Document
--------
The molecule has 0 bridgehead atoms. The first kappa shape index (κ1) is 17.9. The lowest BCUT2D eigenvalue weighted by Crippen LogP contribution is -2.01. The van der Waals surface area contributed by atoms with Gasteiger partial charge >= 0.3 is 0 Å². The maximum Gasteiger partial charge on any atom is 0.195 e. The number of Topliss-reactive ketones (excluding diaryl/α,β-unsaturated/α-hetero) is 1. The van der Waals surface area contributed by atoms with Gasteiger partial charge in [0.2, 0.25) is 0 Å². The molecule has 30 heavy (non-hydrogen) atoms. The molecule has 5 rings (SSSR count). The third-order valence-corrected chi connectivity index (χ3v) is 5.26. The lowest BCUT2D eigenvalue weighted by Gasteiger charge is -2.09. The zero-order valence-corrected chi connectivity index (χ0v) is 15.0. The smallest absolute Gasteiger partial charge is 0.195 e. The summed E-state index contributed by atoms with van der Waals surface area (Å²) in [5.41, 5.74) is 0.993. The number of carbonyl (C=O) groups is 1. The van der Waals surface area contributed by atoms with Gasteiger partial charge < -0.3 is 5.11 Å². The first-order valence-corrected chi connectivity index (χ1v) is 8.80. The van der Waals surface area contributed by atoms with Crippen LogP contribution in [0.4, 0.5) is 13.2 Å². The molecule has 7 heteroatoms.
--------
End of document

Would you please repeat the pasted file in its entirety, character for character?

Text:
The molecule has 0 bridgehead atoms. The first kappa shape index (κ1) is 17.9. The lowest BCUT2D eigenvalue weighted by Crippen LogP contribution is -2.01. The van der Waals surface area contributed by atoms with Gasteiger partial charge >= 0.3 is 0 Å². The maximum Gasteiger partial charge on any atom is 0.195 e. The number of Topliss-reactive ketones (excluding diaryl/α,β-unsaturated/α-hetero) is 1. The van der Waals surface area contributed by atoms with Gasteiger partial charge in [0.2, 0.25) is 0 Å². The molecule has 30 heavy (non-hydrogen) atoms. The molecule has 5 rings (SSSR count). The third-order valence-corrected chi connectivity index (χ3v) is 5.26. The lowest BCUT2D eigenvalue weighted by Gasteiger charge is -2.09. The zero-order valence-corrected chi connectivity index (χ0v) is 15.0. The smallest absolute Gasteiger partial charge is 0.195 e. The summed E-state index contributed by atoms with van der Waals surface area (Å²) in [5.41, 5.74) is 0.993. The number of carbonyl (C=O) groups is 1. The van der Waals surface area contributed by atoms with Gasteiger partial charge < -0.3 is 5.11 Å². The first-order valence-corrected chi connectivity index (χ1v) is 8.80. The van der Waals surface area contributed by atoms with Crippen LogP contribution in [0.4, 0.5) is 13.2 Å². The molecule has 7 heteroatoms.